After our experiences in Africa, losing our farm, the intimidation and violence, there is not too much to worry about here in Canada.
One of the advantages of surviving traumatic events and overcoming adversity is that things that cause other people intense worry and stress, can be put in their proper perspective. Seen as minor blips on the great journey of life. They can be treated as the irritants they really are, the winter cold that is starting to creep into our lives, a life style vastly different from our previous country, lack of personal freedom, could all cause Sue and I to be miserable if we let them. We choose not too. Sure we have our occasional bad days but we don’t let them define our lives.
But every now and then something comes along to give us a jolt.
My most recent reminder of my own mortality came at the crossroads of health and technology.
I have commented on the good and bad of our Canadian health system, probably the best in the world for serious, life threatening conditions whether caused by disease or accident. Probably one of the most frustrating for those that are not urgent, even if potentially serious, in the long-term.
After my heart attack in 2010, I was monitored by a cardiologist for the first year, then handed over to an internal medicine specialist who has been carefully monitoring my progress with 6 monthly check ups and various tests. I doubt if I could have received better treatment anywhere in the world.
Although I have been feeling fit and healthy enough to continue with a fairly strenuous life, the doctor was not too happy with the results from the most recent stress test and arranged for me to wear a heart monitor for two weeks. He also organised a visit to the cardiologist and more tests in two weeks time.
Neither the prospect of the monitor nor more tests and a visit to the cardiologist caused me any concern until this morning when I was fitted with the monitor.
The magic of technology allows a little black box on my belt connected to two patches on my chest to record what my heart is doing. When the indicator shows that a certain number of signals have been recorded, I upload the data by phone to a computer which presumably interprets it and sends the results to my doctor. The black box is only the size of a small cell phone, simple, effective and non-invasive.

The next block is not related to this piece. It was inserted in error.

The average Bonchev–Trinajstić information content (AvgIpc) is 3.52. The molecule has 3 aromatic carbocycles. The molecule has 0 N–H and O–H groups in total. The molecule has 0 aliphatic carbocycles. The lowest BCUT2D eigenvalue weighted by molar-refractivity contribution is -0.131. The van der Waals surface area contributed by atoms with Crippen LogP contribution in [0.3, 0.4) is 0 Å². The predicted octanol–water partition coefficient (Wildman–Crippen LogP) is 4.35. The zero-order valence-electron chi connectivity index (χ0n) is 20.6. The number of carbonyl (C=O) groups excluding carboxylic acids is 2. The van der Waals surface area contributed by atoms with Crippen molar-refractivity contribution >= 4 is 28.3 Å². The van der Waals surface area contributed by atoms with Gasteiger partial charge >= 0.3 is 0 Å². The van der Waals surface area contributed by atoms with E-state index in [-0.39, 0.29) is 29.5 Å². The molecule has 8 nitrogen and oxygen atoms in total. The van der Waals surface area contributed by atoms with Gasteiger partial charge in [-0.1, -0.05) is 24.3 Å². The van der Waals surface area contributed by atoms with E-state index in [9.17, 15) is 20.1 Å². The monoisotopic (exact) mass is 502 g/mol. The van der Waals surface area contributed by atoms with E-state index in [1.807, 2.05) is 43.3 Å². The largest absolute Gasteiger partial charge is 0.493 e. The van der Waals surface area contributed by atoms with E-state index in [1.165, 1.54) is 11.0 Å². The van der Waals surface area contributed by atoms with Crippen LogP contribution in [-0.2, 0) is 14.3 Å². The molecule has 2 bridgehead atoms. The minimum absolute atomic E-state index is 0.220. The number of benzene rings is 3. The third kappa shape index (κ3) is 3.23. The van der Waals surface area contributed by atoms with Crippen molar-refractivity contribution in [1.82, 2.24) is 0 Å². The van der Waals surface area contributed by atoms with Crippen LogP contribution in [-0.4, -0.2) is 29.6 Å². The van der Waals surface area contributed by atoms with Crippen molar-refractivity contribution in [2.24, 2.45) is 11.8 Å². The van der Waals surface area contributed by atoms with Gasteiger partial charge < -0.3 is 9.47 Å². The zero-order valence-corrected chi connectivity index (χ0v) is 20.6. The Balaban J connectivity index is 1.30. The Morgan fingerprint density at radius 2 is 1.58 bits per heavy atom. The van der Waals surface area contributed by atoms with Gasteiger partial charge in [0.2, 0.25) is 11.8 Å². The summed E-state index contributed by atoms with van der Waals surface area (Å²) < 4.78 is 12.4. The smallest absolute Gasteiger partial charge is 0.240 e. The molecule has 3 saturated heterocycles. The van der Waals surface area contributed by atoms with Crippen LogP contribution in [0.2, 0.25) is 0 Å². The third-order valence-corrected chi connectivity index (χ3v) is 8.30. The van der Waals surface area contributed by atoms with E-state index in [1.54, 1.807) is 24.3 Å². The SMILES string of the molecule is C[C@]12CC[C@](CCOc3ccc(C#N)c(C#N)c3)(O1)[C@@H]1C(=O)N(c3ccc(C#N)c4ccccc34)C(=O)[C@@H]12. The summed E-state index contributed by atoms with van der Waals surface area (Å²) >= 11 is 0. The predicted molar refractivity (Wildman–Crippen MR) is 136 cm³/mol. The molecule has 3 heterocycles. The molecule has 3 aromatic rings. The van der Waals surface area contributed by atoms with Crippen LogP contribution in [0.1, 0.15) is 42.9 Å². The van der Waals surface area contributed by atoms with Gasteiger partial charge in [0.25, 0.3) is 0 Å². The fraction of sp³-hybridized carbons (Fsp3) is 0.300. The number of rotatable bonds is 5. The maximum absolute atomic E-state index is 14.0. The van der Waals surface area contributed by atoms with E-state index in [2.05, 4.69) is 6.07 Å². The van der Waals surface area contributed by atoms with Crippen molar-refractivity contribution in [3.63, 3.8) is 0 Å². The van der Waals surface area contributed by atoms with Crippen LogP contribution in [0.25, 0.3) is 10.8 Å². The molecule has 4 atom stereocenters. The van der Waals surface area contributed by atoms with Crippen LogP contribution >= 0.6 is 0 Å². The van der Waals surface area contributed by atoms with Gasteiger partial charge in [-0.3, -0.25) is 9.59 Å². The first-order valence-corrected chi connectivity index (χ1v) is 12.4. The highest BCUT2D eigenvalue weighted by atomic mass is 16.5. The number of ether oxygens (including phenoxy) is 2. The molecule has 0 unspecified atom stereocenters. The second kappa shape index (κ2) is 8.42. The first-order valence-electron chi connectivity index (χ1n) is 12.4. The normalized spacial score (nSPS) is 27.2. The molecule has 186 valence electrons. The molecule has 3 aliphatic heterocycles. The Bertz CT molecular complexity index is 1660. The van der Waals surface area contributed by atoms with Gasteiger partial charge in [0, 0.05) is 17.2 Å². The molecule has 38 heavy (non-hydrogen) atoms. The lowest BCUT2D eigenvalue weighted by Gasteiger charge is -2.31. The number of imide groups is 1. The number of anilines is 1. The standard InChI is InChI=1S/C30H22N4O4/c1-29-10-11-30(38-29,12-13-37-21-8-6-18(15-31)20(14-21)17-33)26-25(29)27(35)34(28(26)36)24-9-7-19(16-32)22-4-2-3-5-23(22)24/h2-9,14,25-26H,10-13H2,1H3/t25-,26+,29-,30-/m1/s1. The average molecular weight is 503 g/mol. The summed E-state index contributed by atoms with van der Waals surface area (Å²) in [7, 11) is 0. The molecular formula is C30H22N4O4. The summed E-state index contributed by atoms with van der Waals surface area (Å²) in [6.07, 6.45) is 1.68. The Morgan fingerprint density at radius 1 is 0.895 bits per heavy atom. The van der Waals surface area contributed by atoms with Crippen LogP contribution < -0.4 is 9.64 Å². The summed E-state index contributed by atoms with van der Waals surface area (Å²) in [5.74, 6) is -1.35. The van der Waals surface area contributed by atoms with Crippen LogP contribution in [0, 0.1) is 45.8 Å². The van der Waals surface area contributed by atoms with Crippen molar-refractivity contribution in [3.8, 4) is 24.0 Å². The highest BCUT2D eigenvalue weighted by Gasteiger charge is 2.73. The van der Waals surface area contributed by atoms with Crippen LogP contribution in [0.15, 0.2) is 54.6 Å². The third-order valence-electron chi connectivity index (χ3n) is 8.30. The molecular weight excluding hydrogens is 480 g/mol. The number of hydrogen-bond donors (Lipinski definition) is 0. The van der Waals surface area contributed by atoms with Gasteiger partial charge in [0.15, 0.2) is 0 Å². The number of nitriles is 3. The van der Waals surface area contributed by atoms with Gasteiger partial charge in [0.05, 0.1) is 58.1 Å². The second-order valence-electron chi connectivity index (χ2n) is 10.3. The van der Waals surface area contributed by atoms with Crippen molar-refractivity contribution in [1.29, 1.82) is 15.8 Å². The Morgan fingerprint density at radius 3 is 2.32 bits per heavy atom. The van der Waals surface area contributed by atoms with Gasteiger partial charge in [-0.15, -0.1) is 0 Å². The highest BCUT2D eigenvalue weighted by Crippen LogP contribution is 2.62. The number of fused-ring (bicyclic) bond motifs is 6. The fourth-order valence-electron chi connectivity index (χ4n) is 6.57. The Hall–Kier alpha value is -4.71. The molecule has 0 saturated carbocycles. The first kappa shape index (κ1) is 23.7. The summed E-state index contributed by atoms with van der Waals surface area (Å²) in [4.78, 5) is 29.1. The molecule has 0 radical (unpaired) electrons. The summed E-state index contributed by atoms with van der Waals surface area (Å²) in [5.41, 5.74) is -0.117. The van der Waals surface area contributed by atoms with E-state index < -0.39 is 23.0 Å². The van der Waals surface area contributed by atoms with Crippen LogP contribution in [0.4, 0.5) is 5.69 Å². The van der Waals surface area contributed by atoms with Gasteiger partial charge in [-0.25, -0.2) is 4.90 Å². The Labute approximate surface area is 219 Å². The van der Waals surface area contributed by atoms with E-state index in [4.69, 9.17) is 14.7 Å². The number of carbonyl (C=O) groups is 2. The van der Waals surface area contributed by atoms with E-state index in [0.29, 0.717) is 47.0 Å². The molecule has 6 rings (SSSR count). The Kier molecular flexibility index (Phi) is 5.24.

Until it beeps.
The doctor told me that it beeps when it records an “event”. It also has a button for me to push if I notice any change to my heart beat (which I rarely do) in that case I have to record the time and what I was doing. That could be interesting at times.
Now the occasional beep is more disquieting than the prospect of more tests and a visit to the cardiologist. So far today, the black box has beeped nine times. Sometimes when I have been sitting down, sometimes walking, once while brushing my horse. At none of these times did I feel any different, notice anything unusual or even feel as if I was exerting myself more than usual.
Strange, how a random beep can evoke all sorts of fears and speculation. When it beeped the first few times, I started questioning whether I really was feeling as good as I had been telling the doctor. Was this infernal machine exposing some problem that I was denying? Was my heart deteriorating?
After a few more beeps during the day, I realised that I was giving the beeps too much significance. They are just sounds, if the machine had been silent I would never have known that it had recorded an event until it indicated that it had enough data to upload.
Having convinced myself that the beep on its own meant absolutely nothing, I relaxed and stopped speculating about what was causing it. Instead, I reminded myself that I still feel as well as ever, all the secrets of the black box will be revealed in good time. There is no point allowing it any more attention.
The fact that technology can provide such detailed monitoring is wonderful, the concern that a random beep can cause is not so great.
How often do we allow minor “beeps” in life to cause us concern, spend time worrying about vague fears that will probably never materialise?
The little beeping black box was a good reminder for me today.
How do you handle the unexpected beeps in your life?
image by dreamstime.com